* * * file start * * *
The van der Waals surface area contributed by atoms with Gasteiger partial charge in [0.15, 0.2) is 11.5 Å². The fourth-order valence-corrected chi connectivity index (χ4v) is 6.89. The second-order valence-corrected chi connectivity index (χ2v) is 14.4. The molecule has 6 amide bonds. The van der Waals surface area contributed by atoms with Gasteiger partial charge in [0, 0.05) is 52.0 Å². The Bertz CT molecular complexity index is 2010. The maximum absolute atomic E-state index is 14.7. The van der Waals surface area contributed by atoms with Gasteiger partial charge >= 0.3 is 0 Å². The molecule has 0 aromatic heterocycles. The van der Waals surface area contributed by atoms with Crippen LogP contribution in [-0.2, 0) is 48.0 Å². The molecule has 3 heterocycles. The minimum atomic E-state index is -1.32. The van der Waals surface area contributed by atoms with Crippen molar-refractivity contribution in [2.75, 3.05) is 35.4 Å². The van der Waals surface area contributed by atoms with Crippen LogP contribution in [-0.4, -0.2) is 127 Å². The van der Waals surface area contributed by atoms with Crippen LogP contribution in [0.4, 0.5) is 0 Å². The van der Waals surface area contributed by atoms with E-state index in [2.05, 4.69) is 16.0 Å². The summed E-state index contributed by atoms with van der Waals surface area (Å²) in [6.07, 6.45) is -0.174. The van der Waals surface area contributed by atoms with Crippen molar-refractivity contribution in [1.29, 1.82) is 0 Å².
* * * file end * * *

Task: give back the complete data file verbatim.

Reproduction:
The van der Waals surface area contributed by atoms with Gasteiger partial charge in [0.15, 0.2) is 11.5 Å². The fourth-order valence-corrected chi connectivity index (χ4v) is 6.89. The second-order valence-corrected chi connectivity index (χ2v) is 14.4. The molecule has 6 amide bonds. The van der Waals surface area contributed by atoms with Gasteiger partial charge in [0, 0.05) is 52.0 Å². The Bertz CT molecular complexity index is 2010. The maximum absolute atomic E-state index is 14.7. The van der Waals surface area contributed by atoms with Gasteiger partial charge >= 0.3 is 0 Å². The molecule has 0 aromatic heterocycles. The van der Waals surface area contributed by atoms with Crippen LogP contribution in [-0.2, 0) is 48.0 Å². The molecule has 3 heterocycles. The minimum atomic E-state index is -1.32. The van der Waals surface area contributed by atoms with Crippen molar-refractivity contribution in [2.75, 3.05) is 35.4 Å². The van der Waals surface area contributed by atoms with Crippen LogP contribution in [-0.4, -0.2) is 127 Å². The van der Waals surface area contributed by atoms with Crippen LogP contribution in [0.4, 0.5) is 0 Å². The van der Waals surface area contributed by atoms with E-state index in [2.05, 4.69) is 16.0 Å². The summed E-state index contributed by atoms with van der Waals surface area (Å²) in [6.07, 6.45) is -0.174. The van der Waals surface area contributed by atoms with Crippen molar-refractivity contribution in [1.29, 1.82) is 0 Å².